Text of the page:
The "Sheridan's Troop" of Pennsylvania Cavalry served in Puerto
Rico in August of 1898.
The Sheridan Troop, named in honor of General Philip H. Sheridan, who was a cavalry commander of Civil War fame, was formed July 15, 1871 at Tyrone, Pennsylvania. In their early years all types of horses were used, from untrained broncos to Clydesdales. The men supplied most of their own uniforms, and their pay was slow in coming. Years of patient work improved the mounts and training of the men, and in 1898 they were obligated to enter the Spanish American War.
The troops’ send-off from Tyrone on April 27, 1898, had all the patriotic fervor that had gripped the entire nation. It is estimated that 8,000 people turned out to bid farewell to the Troop as it paraded from their armory to the train station. A local newspaper correspondent recorded that the “troop’s departure from the armory was heralded by the blowing of every whistle and ringing of every bell in town for the space of 20 minutes.” The Tyrone Band and Drum Corps performed, and a chorus of 960 school children serenaded the troops with the song “My Country ‘Tis of Thee.” In addition, a cannon was fired along the Juniata River. Before leaving each trooper was given a New Testament Bible from the Women’s Christian Temperance Union.
The Sheridan Troop was the second unit to arrive at Mt. Gretna, Pennsylvania, in April, 1898. On May 11, sixty officers and men took an oath to support the Constitution of the United States and enlisted in the Army for a two years’ service or for the duration of the war. One month later the troop was recruited to a war footing of 100 men and three commissioned officers. Of the 40 men needed to raise the command to its war footing, 200 men came from Tyrone and surrounding areas to enlist.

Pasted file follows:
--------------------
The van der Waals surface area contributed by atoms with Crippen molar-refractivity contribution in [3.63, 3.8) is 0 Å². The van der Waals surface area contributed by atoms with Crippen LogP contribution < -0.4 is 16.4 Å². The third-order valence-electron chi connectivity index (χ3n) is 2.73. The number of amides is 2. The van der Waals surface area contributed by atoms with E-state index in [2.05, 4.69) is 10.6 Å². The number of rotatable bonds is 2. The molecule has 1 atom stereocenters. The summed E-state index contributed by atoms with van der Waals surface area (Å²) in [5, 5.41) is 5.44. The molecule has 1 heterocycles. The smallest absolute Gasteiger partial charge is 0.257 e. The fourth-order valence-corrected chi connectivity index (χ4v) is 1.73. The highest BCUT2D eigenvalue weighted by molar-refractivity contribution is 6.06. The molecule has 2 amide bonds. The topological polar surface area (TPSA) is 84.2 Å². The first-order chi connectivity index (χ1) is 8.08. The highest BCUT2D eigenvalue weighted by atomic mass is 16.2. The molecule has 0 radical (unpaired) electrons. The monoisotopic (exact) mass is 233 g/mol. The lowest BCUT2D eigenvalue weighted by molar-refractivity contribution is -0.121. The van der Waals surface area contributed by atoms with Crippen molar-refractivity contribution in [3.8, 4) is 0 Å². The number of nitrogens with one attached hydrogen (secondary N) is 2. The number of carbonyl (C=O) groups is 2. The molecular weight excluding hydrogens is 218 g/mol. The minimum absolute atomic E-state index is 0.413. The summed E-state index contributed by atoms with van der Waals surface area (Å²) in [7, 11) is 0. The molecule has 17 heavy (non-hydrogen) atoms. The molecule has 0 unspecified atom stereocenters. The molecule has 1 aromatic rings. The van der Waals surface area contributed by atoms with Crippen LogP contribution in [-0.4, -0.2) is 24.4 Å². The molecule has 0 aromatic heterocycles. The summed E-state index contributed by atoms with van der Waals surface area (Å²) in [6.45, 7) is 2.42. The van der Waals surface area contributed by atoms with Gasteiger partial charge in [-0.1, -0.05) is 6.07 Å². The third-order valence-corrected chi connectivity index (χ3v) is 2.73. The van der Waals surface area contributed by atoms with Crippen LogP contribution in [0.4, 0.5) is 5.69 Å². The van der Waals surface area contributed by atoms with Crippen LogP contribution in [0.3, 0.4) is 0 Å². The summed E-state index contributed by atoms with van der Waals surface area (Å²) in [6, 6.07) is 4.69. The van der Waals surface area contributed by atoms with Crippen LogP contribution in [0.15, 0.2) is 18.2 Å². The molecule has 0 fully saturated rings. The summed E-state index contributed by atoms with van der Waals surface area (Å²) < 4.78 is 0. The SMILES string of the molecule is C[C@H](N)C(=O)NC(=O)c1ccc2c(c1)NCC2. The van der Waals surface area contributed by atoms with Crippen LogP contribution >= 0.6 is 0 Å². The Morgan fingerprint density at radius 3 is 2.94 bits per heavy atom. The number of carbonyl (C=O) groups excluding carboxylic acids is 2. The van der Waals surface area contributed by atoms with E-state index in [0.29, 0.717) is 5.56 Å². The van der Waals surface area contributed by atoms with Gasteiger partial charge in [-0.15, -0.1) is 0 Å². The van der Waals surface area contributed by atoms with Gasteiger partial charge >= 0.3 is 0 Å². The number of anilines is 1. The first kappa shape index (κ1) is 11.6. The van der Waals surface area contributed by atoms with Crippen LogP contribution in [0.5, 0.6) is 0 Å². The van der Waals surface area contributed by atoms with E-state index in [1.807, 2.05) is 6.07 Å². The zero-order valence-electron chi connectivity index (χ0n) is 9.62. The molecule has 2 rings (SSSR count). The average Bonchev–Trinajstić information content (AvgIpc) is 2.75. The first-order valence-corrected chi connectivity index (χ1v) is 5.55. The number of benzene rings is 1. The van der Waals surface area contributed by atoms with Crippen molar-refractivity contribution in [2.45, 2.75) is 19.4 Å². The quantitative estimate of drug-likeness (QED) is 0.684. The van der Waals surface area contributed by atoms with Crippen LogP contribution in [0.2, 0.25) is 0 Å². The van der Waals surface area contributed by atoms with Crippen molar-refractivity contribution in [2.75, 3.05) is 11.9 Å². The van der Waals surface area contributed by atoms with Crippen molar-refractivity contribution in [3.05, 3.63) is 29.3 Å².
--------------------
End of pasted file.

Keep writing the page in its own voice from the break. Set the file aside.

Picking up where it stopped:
The troop left Mt. Gretna and moved to Camp Alger, Virginia on July 7 and then to Newport News, Virginia, on July 23. On August 5 They embarked on the transport Manitoba bound for Puerto Rico.
Early on the morning of August 10, 1898, on approaching the city of Ponce, Puerto Rico, the Manitoba ran aground on a sandbar approximately two miles off-shore. All of the men and animals were transferred to other boats to be brought ashore. By August 11 everyone was on shore where they set up a temporary camp on the cathedral grounds at Ponce. On August 12 Spain signed an armistice, ending the war. Horses made it to shore by August 13, but by August 18 all the supplies were still not unloaded. On August 20 the troop moved about two miles northeast to another camp. The troop was glad to leave the hot, uncomfortable conditions of Ponce. On August 28 the troop learned that they would be going home.
They left Ponce on September 3 aboard the transport ship Mississippi along with the Governor’s Troop, Battery A, the First City Troop, and New York Cavalry, Troops A and C. Also on board with the troops was a young Puerto Rican boy of 12 that Ernest Addleman of the Sheridan Troop had befriended and decided to adopt. The horses were left behind to come on a later ship.
at Jersey City, New Jersey at 12:00 Noon on September 10. From
the Pennsylvania units traveled by train to Harrisburg. They
Harrisburg by 11:00 P.M. where the Sheridan Troop joined the Governor’s
Troop in a midnight welcome-home parade. Sheridan Troop left
Harrisburg at 3:00 A.M. and arrived in Tyrone around 8:00 A.M. where
received a heroes’ welcome. Approximately four to five thousand
greeted them at the station. After they enjoyed a breakfast at
armory, the troopers went home to await their discharge from service in
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Sauers, Richard A., Pennsylvania in the Spanish-American War. (Harrisburg: Pennsylvania Capitol Preservation Committee, 1998) 39 (image of guidon).